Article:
Late lactation cow bargains

9 July 1999

Late lactation cow bargains

WHILE many markets report a firmer trade at their weekly sales of commercial dairystock, milk producers are being urged to look at late lactation cows and in-calf heifers for the real bargains.

Cheap milk off grass is helping to lift spirits around the dairy sale rings. Although a rapid return on investment keeps the bank manager happy, auctioneers believe lying-off cows and winter calvers could leave the best profit in the longer term.

"In recent weeks, with the best demand coming for fresh calvers capable of giving an instant return, it is the good young cows and heifers that wont calve until the autumn that I really shed a tear over," says Carlisle auctioneer Edward Brown. "Without a doubt they are outstanding value for money,"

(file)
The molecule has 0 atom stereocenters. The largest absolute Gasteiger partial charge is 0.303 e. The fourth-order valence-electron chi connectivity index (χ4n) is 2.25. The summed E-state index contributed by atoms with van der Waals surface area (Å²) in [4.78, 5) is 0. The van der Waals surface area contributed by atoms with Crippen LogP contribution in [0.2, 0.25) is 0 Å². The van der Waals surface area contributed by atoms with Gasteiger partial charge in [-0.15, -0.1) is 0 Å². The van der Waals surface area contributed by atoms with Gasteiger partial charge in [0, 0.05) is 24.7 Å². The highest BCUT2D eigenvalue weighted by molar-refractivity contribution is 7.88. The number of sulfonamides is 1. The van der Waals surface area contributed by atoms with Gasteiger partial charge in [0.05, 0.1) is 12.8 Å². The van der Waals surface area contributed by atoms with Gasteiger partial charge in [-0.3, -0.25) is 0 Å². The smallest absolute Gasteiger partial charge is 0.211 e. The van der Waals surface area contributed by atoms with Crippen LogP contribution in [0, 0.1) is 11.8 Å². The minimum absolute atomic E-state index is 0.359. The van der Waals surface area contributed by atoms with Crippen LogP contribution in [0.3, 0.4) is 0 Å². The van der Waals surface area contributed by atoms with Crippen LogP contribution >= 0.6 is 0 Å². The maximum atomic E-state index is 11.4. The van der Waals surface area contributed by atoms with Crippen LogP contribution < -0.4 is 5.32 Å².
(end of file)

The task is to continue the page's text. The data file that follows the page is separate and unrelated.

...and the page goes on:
He believes young lying-off cows and in-calf heifers are selling at disproportionately lower prices compared to fresh calvers – possibly discounted by 50%.

"At £700-£900 for fresh calved cattle, the autumn and winter calvers are a gift at £350-£400."

Other markets are encouraging dairy farmers to look more closely at autumn and winter calvers and to buy now. "Many off-lyers are confirmed in calf and carrying calves by fashionable bulls. I know people will be saying in January that they should have bought cattle now," added Mr Brown.

David Millard of Frome Market in Somerset agreed. "I acknowledge that cash is tight and that the majority of farmers want newly purchased cows to put cheap milk in the tank but for those who are prepared to look forward there is no doubt that many of the autumn calving cows and heifers being offered are a snip at around £400 each."

Recent weeks at Frome have seen dairystock improve by £100 a head with fresh second calvers reaching almost £800. At least 40 individual bidders were buying at last weeks regular sale.

"There is still a deep commitment to milk production in many farming families and at some sales we have seen autumn and winter calvers sell quite well. Perhaps the penny is beginning to drop as people realise just what a good prospect they are," said Mr Millard. &#42

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